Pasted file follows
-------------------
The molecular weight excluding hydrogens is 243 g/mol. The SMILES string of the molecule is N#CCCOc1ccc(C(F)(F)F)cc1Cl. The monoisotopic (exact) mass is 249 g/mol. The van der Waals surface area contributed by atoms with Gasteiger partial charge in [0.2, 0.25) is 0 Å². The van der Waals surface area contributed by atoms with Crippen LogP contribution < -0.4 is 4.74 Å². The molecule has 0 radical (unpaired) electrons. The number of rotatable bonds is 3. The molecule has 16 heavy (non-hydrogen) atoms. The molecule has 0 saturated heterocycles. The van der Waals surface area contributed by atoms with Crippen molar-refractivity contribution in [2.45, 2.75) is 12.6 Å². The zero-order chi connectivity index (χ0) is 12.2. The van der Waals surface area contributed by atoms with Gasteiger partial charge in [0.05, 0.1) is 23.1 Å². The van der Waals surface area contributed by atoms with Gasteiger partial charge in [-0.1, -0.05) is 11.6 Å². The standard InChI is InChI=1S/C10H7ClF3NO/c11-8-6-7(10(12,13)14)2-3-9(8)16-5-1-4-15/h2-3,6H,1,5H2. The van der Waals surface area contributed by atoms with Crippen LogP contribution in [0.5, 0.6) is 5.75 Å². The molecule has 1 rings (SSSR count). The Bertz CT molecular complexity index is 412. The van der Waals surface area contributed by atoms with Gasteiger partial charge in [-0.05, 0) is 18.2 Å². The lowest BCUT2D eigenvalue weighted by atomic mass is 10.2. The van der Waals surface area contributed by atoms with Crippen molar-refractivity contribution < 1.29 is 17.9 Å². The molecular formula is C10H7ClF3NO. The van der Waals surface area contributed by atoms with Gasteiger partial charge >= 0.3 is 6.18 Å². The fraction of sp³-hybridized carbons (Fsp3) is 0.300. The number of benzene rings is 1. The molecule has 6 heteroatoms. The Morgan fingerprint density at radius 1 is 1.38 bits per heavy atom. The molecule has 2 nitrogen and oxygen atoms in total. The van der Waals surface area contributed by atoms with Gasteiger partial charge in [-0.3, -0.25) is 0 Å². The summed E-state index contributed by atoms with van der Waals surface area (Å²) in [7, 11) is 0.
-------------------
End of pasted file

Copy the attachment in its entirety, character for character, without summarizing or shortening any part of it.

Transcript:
The molecular weight excluding hydrogens is 243 g/mol. The SMILES string of the molecule is N#CCCOc1ccc(C(F)(F)F)cc1Cl. The monoisotopic (exact) mass is 249 g/mol. The van der Waals surface area contributed by atoms with Gasteiger partial charge in [0.2, 0.25) is 0 Å². The van der Waals surface area contributed by atoms with Crippen LogP contribution < -0.4 is 4.74 Å². The molecule has 0 radical (unpaired) electrons. The number of rotatable bonds is 3. The molecule has 16 heavy (non-hydrogen) atoms. The molecule has 0 saturated heterocycles. The van der Waals surface area contributed by atoms with Crippen molar-refractivity contribution in [2.45, 2.75) is 12.6 Å². The zero-order chi connectivity index (χ0) is 12.2. The van der Waals surface area contributed by atoms with Gasteiger partial charge in [0.05, 0.1) is 23.1 Å². The van der Waals surface area contributed by atoms with Gasteiger partial charge in [-0.1, -0.05) is 11.6 Å². The standard InChI is InChI=1S/C10H7ClF3NO/c11-8-6-7(10(12,13)14)2-3-9(8)16-5-1-4-15/h2-3,6H,1,5H2. The van der Waals surface area contributed by atoms with Crippen LogP contribution in [0.5, 0.6) is 5.75 Å². The molecule has 1 rings (SSSR count). The Bertz CT molecular complexity index is 412. The van der Waals surface area contributed by atoms with Gasteiger partial charge in [-0.05, 0) is 18.2 Å². The lowest BCUT2D eigenvalue weighted by atomic mass is 10.2. The van der Waals surface area contributed by atoms with Crippen molar-refractivity contribution < 1.29 is 17.9 Å². The molecular formula is C10H7ClF3NO. The van der Waals surface area contributed by atoms with Gasteiger partial charge >= 0.3 is 6.18 Å². The fraction of sp³-hybridized carbons (Fsp3) is 0.300. The number of benzene rings is 1. The molecule has 6 heteroatoms. The Morgan fingerprint density at radius 1 is 1.38 bits per heavy atom. The molecule has 2 nitrogen and oxygen atoms in total. The van der Waals surface area contributed by atoms with Gasteiger partial charge in [-0.3, -0.25) is 0 Å². The summed E-state index contributed by atoms with van der Waals surface area (Å²) in [7, 11) is 0.